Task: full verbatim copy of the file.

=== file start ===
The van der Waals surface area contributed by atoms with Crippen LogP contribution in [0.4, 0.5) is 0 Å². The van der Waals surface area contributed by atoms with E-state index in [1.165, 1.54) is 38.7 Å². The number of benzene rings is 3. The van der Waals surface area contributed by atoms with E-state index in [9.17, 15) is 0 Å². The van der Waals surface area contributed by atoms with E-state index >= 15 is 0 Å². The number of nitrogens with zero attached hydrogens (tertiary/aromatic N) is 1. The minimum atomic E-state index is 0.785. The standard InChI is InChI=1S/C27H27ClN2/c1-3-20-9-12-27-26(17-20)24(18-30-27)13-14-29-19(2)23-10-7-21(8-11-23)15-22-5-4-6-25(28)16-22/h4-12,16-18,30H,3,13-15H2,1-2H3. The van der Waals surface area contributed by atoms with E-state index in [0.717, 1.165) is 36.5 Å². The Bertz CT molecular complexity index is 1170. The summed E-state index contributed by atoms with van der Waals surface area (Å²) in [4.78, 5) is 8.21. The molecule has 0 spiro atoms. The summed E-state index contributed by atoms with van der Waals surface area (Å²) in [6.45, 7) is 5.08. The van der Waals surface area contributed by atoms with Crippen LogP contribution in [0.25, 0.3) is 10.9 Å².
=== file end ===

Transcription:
The van der Waals surface area contributed by atoms with Crippen LogP contribution in [0.4, 0.5) is 0 Å². The van der Waals surface area contributed by atoms with E-state index in [1.165, 1.54) is 38.7 Å². The number of benzene rings is 3. The van der Waals surface area contributed by atoms with E-state index in [9.17, 15) is 0 Å². The van der Waals surface area contributed by atoms with E-state index >= 15 is 0 Å². The number of nitrogens with zero attached hydrogens (tertiary/aromatic N) is 1. The minimum atomic E-state index is 0.785. The standard InChI is InChI=1S/C27H27ClN2/c1-3-20-9-12-27-26(17-20)24(18-30-27)13-14-29-19(2)23-10-7-21(8-11-23)15-22-5-4-6-25(28)16-22/h4-12,16-18,30H,3,13-15H2,1-2H3. The van der Waals surface area contributed by atoms with E-state index in [0.717, 1.165) is 36.5 Å². The Bertz CT molecular complexity index is 1170. The summed E-state index contributed by atoms with van der Waals surface area (Å²) in [4.78, 5) is 8.21. The molecule has 0 spiro atoms. The summed E-state index contributed by atoms with van der Waals surface area (Å²) in [6.45, 7) is 5.08. The van der Waals surface area contributed by atoms with Crippen LogP contribution in [0.25, 0.3) is 10.9 Å².